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Why Your Family Should Go Camping

by Kendra Clapp OlguínDec 22, 2020
Why Your Family Should Go Camping

Why do so many families love to go camping? Because it’s good for you! It turns out that camping has a positive effect on your family’s relationships, spirituality, and appreciation of nature.

An image of a family in the 1970s camping.

Camping Research

According to Exploring Early Twenty-First Century Developed Forest Camping Experiences and Meanings, a study conducted in partnership with the US Department of Forestry, Americans love camping as much as ever. With new amenities and technology, camping continues to be a “way to comfortably contact and explore nature and to satisfy important human needs for personal restoration and social bonding.”

In fact, now more so than ever, camping can be the perfect “catalyst for bringing family members together who may otherwise be separated by the 21st-century life.”

A group of cousins with Camp Gramp shirts standing in front of a lake.

Camping Helps You Grow & Learn

Research conducted in the Czech Republic pointed to camping strengthening family bonds. “Camping is one way for a family to interact, grow, learn, and develop in a natural environment. The act of living outdoors allows room for the family members to relate to one another in a way that recalls an earlier and simpler era.”

Not only is camping beneficial for the family entity, but it is also an opportunity for personal growth in both children and adults. “During this leisure time of camping, it is possible to engage in many activities, such as sports, games, campfires, swimming, and writing in one’s journal, the outputs of which should be seen as informal learning.”

An old photo of a family ready to embark on a road trip.

Childhood Camping Stories

Whether you’re continuing a family tradition or starting a new one, camping is an excellent way to bring your family together. To show you the effect camping can have on one’s life, we’re sharing childhood stories from a few of our favorites in the camping biz.

Sam Degenhard, Founder & Owner of Campfire Ranch on the Taylor

I had the pleasure of growing up in a camping family where we spent most of our weekends and vacations RVing or on trips with Scouts – camping has always been a passion of mine but was never a career interest until I graduated from university in Colorado and found myself in Los Angeles.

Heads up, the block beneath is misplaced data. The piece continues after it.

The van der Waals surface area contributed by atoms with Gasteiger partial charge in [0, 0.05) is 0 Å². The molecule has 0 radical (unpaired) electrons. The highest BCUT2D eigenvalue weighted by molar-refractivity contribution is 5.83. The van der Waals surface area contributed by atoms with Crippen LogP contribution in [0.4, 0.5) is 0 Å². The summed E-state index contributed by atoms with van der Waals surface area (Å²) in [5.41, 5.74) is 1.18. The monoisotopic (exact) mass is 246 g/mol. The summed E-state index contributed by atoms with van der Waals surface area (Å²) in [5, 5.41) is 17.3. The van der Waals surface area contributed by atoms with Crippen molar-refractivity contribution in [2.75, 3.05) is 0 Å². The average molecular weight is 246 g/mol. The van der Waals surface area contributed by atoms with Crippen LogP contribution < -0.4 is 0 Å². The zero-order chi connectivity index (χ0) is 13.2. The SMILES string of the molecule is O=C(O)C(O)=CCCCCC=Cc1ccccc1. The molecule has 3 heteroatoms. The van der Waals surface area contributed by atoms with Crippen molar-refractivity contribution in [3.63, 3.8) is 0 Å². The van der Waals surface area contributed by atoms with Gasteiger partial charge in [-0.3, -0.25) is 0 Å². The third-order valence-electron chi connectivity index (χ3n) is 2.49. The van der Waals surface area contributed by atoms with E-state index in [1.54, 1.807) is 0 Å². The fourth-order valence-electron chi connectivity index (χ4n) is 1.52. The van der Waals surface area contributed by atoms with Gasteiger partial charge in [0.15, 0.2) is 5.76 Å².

A man with two children in a vintage Shasta RV.

While living and working in Southern California, I constantly needed to escape the city and spent most of my weekends trying to go camping. What I quickly realized is that there aren’t many great campgrounds out there designed to cater to 20-somethings and I felt out of place wherever I went. I channeled this frustration and went to grad school to study the outdoor industry and launch Campfire Ranch. We’re building campgrounds for the experience generation.

Two children in a bunk bed inside of a vintage RV.

Anne-Marie Byl, Digital Marketing Manager of Campspot

Growing up, my family was always planning our next camping adventure. My parents hauled our family of six all over the country during our youth, from squishing together in a single tent in Maine, in a hand-me-down pop-up camper in Northern Michigan, or driving out to Yellowstone in a rented RV.

A vintage photo of three children dancing on top of an RV with mountains in the background.

Camping with your family has its ups and downs – it comes with the territory. Something is always bound to go wrong. I remember raccoons eating all the food we had packed because my brother didn’t latch the cooler correctly. I remember hiking in Washington and getting caught in a torrential downpour where we had no choice but to keep going and get soaked to the bone. And I remember my mom flipping a kayak and hearing her swear for the first time.

A man hiking with a baby on his back with water in the background.

What’s great about family trips (camping in particular) is that even if things don’t go entirely as planned, years later, everyone looks back on the camping trip fondly. And the parts that were not-so-great at the time are the parts that everyone remembers best.

A man and baby in a red tent.

There’s something special about exploring new places with your family that gives everyone a shared sense of wonder and excitement. I’m so grateful for these shared happy memories with my family, and I’m thankful that I learned to explore and appreciate nature from a young age – even if things don’t go according to plan!